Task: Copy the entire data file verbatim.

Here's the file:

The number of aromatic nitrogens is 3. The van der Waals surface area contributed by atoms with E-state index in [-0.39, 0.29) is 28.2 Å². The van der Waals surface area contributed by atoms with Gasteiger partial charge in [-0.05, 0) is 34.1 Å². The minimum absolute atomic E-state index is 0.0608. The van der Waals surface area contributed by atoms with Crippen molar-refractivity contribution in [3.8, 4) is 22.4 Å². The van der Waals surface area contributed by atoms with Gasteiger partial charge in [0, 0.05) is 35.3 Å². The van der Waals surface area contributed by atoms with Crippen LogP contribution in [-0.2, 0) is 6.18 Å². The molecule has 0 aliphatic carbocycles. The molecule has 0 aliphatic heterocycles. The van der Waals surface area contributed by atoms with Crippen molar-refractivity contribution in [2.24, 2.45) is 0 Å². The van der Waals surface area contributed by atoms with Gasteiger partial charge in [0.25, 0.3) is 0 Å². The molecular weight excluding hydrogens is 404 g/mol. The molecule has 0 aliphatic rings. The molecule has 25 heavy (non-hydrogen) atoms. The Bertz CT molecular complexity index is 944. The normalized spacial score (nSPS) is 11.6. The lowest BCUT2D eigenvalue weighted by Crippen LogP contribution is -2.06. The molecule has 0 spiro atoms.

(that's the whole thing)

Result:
The number of aromatic nitrogens is 3. The van der Waals surface area contributed by atoms with E-state index in [-0.39, 0.29) is 28.2 Å². The van der Waals surface area contributed by atoms with Gasteiger partial charge in [-0.05, 0) is 34.1 Å². The minimum absolute atomic E-state index is 0.0608. The van der Waals surface area contributed by atoms with Crippen molar-refractivity contribution in [3.8, 4) is 22.4 Å². The van der Waals surface area contributed by atoms with Gasteiger partial charge in [0, 0.05) is 35.3 Å². The van der Waals surface area contributed by atoms with Crippen LogP contribution in [-0.2, 0) is 6.18 Å². The molecule has 0 aliphatic carbocycles. The molecule has 0 aliphatic heterocycles. The van der Waals surface area contributed by atoms with Crippen molar-refractivity contribution in [2.24, 2.45) is 0 Å². The van der Waals surface area contributed by atoms with Gasteiger partial charge in [0.25, 0.3) is 0 Å². The molecular weight excluding hydrogens is 404 g/mol. The molecule has 0 aliphatic rings. The molecule has 25 heavy (non-hydrogen) atoms. The Bertz CT molecular complexity index is 944. The normalized spacial score (nSPS) is 11.6. The lowest BCUT2D eigenvalue weighted by Crippen LogP contribution is -2.06. The molecule has 0 spiro atoms.